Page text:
What is Wi-Fi Direct and How Does It Work?
More and more new devices are using Wi-Fi Direct. Wi-Fi Direct allows two devices to establish a direct, peer-to-peer Wi-Fi connection without requiring a wireless router. Wi-Fi becomes a way of communicating wirelessly, like Bluetooth.
Wi-Fi Direct is similar in concept to “ad-hoc” Wi-Fi mode. However, unlike an ad-hoc Wi-Fi connection, Wi-Fi Direct includes an easier way to automatically discover nearby devices and connect to them.
The Miracast wireless display standard also uses Wi-Fi Direct. Peripherals, such as mice and keyboards, could also communicate via Wi-Fi Direct. Wi-Fi Direct could be used to remotely connect to a wireless printer without requiring the printer to join an existing wireless network. Android also includes built-in support for Wi-Fi Direct, although few applications are using it just yet.
How It Works
Wi-Fi Direct uses a number of standards to accomplish its functions:
- Wi-Fi: Wi-Fi Direct uses the same Wi-Fi technology that Wi-Fi-enabled devices use to communicate with wireless routers. A Wi-Fi Direct device can essentially function as an access point, and other Wi-Fi-enabled devices can connect directly to it. This is already possible with ad-hoc networking, but Wi-Fi Direct extends this feature with easy setup and discovery features.
- Wi-Fi Direct Device and Service Discovery: This protocol gives Wi-Fi Direct devices a way to discover each other and the services they support before connecting. For example. a Wi-Fi Direct device could see all compatible devices in the area and then narrow down the list to only devices that allow printing before displaying a list of nearby Wi-Fi Direct-enabled printers.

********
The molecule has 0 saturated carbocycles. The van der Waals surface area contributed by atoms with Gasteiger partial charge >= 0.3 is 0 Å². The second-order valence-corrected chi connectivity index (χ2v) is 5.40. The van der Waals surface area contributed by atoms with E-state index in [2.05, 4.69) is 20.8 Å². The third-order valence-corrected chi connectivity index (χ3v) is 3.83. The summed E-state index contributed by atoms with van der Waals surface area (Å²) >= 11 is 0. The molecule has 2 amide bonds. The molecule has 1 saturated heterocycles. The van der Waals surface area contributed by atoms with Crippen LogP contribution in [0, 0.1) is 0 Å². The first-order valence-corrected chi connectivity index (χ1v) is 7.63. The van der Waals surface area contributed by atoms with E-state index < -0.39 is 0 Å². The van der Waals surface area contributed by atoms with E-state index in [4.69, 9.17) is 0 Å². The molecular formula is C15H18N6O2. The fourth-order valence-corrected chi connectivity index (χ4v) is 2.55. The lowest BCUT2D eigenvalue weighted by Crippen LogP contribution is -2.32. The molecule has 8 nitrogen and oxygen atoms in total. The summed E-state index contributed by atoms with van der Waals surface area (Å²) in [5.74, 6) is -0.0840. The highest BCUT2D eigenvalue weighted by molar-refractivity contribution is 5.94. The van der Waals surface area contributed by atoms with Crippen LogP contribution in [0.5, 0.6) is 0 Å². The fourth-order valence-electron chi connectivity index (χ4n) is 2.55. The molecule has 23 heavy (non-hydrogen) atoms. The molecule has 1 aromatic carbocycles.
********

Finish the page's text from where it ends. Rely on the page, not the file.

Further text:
- Wi-Fi Protected Setup: When two devices connect to each other, they automatically connect via Wi-Fi Protected Setup, or WPS. We can only hope that device makers use a secure connection method for this WPS connection and not the extremely insecure WPS PIN method.
- WPA2: Wi-Fi Direct devices use WPA2 encryption, which is the most secure way of encrypting Wi-Fi.Wi-Fi Direct may also be referred to as Wi-Fi peer-to-peer or Wi-Fi P2P, as it functions in peer-to-peer mode. Wi-Fi Direct devices connect directly to each other rather than through a wireless router.
…While Wi-Fi Direct is theoretically supposed to be a standard that allows multiple types of devices supporting the Wi-Fi Direct standard to communicate with each other, this hasn’t really happened just yet.
For example, you may have two new laptops, each advertised as supporting Wi-Fi Direct. You might assume there’d be a way to set up easy file-sharing between them using Wi-Fi Direct, but you’d be wrong at the moment. There’s also no easy way to connect an Android smartphone to a Windows laptop and actually do much just yet. For now, Wi-Fi Direct isn’t a feature you should really concern yourself with. In the future, this may become a more useful standard.
Wi-Fi Direct is a promising feature that’s already working in the real world. However, it has a long way to go before it’s actually an interoperable standard normal people can rely on. At the moment, it’s just a way for specifically designed products to communicate with each other.